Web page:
By Marissa Provenzale, Staff Writer

It was the last night of a sold-out show. Melanie Monnich’s family sat lost in the sea of people, while she gracefully whirled about the stage as her black unitard swayed and stretched with her fluid movements. She unzipped part of her costume to reveal a colorful layer of fabric underneath, and gradually the seam started to unravel. Higher, higher, and higher the rip traveled up the leg stitching.

“Don’t stop dancing,” she recalls telling herself, as part of her pants was hanging off of her body. At least Monnich can say her last college performance was a memorable one.

Not only is Monnich an Illinois State alumni with an interesting college story to tell, but she is also now the newest teacher to Prospect’s dance program.

Monnich has been dancing for seemingly forever. Like most, her mom had signed her up as a toddler and as she grew she fell in love with the art form.

However, unlike most, she did not find her passion for dance in the studio, as her ballet teachers were consistently looking for potential professional dancers, which she did not have the body type for. It was only when her parents signed her up for a musical theater class that her teacher Pat Doyal commented on her passion and ability for dancing.

“My musical theater teacher was like you have potential to be something, where my other ballet teachers as I got older were not as supportive,” Monnich said. “Once I got that one comment it made me work that much harder, so then I was able to improve in all the areas of dance.”

When Monnich got to high school, she joined the Rolling Meadows orchesis team her sophomore year. Once again, an instructor recognized her special abilities; this instructor was Regina Good. Knowing Monnich had a passion and a talent for dance, Good suggested that Monnich would enjoy majoring in dance education. This push was all Monnich needed to realize that she was destined to take her love for the art and turn it into a career.

“I was so drawn in, and totally bought into it,” Monnich said. “I was like oh my gosh I have to do this.”  

However, majoring in dance education was not the only thing Monnich discovered about herself while in high school. During her senior year after getting her gallbladder removed, she found out that she also has Celiac disease, which caused her to go gluten free permanently.  

Monnich recounts senior year as being “a rough year” overall because of the health issues she was going through. However, Monnich describes making the transition to a wheatless lifestyle as very easy with the support of her family. Every day, she would simply drive home for lunch instead of going out with her friends.

Soon after her senior year, Monnich headed off to college at Illinois State University. It was there where Monnich self-diagnosed a dairy allergy, further limiting her dietary restrictions. She recounts eating gluten and dairy free to be harder in college, especially since the campus had no specialized options limiting her to chicken and veggies almost every day.

While this lifestyle does not sound appealing to the average college student, it made sense for Monnich not only because of her allergy, but as a dancer too. She began to notice her dancing improve as she became stronger with more muscle and less fat. Her unique diet ultimately gave her a leg up when it came to auditioning for Illinois State’s dance company each year.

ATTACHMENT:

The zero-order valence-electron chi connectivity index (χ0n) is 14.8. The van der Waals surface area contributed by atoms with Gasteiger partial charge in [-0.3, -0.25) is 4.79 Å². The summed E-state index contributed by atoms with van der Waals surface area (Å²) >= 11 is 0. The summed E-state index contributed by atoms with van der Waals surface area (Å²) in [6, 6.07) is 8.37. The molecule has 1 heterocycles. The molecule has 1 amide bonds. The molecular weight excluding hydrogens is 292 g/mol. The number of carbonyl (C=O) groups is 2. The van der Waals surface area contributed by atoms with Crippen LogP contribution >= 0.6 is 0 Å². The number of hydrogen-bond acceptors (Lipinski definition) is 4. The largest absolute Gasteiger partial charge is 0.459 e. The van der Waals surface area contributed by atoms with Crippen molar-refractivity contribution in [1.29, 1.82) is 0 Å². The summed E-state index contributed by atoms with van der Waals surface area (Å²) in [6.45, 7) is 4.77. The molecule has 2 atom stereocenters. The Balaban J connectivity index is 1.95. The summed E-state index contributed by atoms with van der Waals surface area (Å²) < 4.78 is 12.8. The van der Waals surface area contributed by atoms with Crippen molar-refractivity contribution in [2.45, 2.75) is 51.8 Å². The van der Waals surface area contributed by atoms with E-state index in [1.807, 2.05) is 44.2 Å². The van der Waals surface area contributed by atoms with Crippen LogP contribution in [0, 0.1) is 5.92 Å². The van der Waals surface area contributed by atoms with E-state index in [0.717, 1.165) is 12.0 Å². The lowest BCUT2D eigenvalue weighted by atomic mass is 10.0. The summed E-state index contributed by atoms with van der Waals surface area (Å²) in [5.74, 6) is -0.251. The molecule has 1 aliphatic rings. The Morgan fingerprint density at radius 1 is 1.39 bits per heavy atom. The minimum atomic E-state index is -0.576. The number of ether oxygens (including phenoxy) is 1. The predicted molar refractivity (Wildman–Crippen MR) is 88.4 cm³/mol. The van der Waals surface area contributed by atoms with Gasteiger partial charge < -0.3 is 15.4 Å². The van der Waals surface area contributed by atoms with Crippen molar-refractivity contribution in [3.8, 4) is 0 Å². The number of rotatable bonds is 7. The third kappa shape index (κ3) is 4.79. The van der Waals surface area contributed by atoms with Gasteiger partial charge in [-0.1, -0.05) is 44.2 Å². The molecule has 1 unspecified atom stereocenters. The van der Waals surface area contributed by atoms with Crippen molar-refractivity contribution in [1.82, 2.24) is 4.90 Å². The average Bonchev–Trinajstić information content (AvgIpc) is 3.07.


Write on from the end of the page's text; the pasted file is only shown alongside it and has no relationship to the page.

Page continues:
Monnich graduated from Illinois State University in May of 2017 with a major in dance education and a minor in physical education. After graduation, before making her way to Prospect, she worked as an orchesis assistant and a teacher for Rolling Meadows High School and as an instructor at North Shore School of Dance in Highland Park.

At the end of last February, she heard that there would be a dance teacher position opening up at Rolling Meadows and Prospect. Monnich’s dance teaching degree is very specialized, meaning jobs like these were hard to come by, and she knew that she wanted to teach in District 214, so she applied for both jobs hoping her dream would come true. Monnich got the job at Prospect, and soon followed in the famed Kristin Burton’s– the previous face of Prospect’s dance program– footsteps.

Early on Monnich had to decide if the culture of her class would be more disciplined like Burton’s class, or more like of her past instructor’s curriculum.

“I think she left such a fantastic legacy here,” Monnich said referring to Burton. “I’m just trying to make sure that I make her proud and keep her legacy going, and make my own.”

Good was ultimately her biggest influence when it came down to designing the culture of her dance class. Monnich makes it her priority to create a “super positive excited energy” that suits all skill levels and gets everyone involved.

“I definitely feel like it is a little bit more universal,” Caroline Sandberg, a  Dance 2 student, said.

Monnich is “a big fan of working out,” which definitely shines through in her classes. Every day,  she starts her dance classes with an upbeat workout. Her goal is to share her passion for fitness and prepare kids for when they go to the gym on their own. Then, the workout is followed by a “confidence walk,” where teens strut across the dance floor to pop music. Her goal is to get kids out of their shell, while also creating an environment they feel comfortable in.

“It is not like she is the adult and I am the student,” Julia Fergus, a Dance 2 student, said. “It is like we are the same age; she is just in charge.”

Monnich left high school for college just to find herself back amongst teens in high school halls, but this time she is in control of what the class she attends looks like.

“Future plans are teaching for a long time in high school,” Monnich said. “I don’t think I would ever go off and teach at the studio again.”

 

 To see more pictures and a Q and A, go to page 2 

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